You never know what natural wonder you will encounter when you visit Deception Pass State Park. One unexpected discovery I made there during the warmer months was that of tiger beetles. When I began to delve into this family of insects, I found that they are absolutely fascinating. They are of two general types, those that are active during the day and the night stalking type. So far I have only seen a species that is active in the daytime although species of both types are known to inhabit the Puget Sound area.
Voracious predators both as adults and larvae, many tiger beetles use what is literally blinding speed to chase down their prey. Sometimes referred to as “cheetahs of the insect world”, their long spindly legs zip them along at 120 body lengths per second. If a human were to match this, they would have to run over 200 mph. Now that’s fast! Being that fast is a huge benefit but it does create its own problems. The insect runs faster than its eyes can form images so after it starts running, it can’t see where it’s going. The tiger beetle has evolved behaviors that deal with this in two ways. First, it holds its antennae out in front of it in a V-shape to detect obstacles in its path. Secondly, it makes frequent stops to figure out where it is in relation to its prey. It can then readjust its path and use its great speed to catch whatever it is chasing.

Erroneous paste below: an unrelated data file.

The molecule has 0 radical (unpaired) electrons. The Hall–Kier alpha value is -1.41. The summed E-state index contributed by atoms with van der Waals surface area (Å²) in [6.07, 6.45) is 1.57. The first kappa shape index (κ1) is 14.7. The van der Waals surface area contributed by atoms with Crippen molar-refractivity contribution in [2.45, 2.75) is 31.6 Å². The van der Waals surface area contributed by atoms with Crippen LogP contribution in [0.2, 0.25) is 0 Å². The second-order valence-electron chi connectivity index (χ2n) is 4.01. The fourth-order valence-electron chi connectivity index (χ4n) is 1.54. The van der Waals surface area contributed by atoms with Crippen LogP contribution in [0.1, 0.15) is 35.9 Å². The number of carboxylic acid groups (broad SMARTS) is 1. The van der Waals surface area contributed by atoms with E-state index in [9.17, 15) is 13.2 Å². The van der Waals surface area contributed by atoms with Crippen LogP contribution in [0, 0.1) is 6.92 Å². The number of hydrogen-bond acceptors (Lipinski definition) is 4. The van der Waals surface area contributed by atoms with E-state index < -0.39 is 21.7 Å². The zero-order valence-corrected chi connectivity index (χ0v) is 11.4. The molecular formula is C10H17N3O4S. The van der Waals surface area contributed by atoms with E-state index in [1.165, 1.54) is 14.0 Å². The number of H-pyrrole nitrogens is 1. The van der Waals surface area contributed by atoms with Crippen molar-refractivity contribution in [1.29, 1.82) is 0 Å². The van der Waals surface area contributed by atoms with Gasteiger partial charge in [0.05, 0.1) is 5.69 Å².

Tiger beetles have large sickle shaped mandibles that make quick work of ripping apart their prey (often ants or spiders). They secrete an enzyme from the base of the mandibles that begin the digestive process as they tear their victim apart. The sharp mandibles and digestive enzyme can cause a painful bite to any unwary person who tries to handle them.
Tiger beetles typically take off for low short distance flights when they sense danger. That’s what first caught my eye. They would take off from the walking path, fly a few feet, and then land. Netting one for a closer look, I found that the beetles were about half an inch long. Their wing covers (elytra) had metallic green to dull brownish coloration and featured hieroglyph-like markings. After researching several references, I believe these insects are most likely western tiger beetles (Cicindela oregona).
The more I have read about tiger beetles, the more intrigued I have become. Their life cycle and behaviors are truly captivating. If you feel bugged to learn more about tiger beetles, check out the website [more]
For video showing how the grub-like tiger beetle larvae capture prey, visit [more]
If you’re curious about how fast various animals are in relation to their size, click on [more]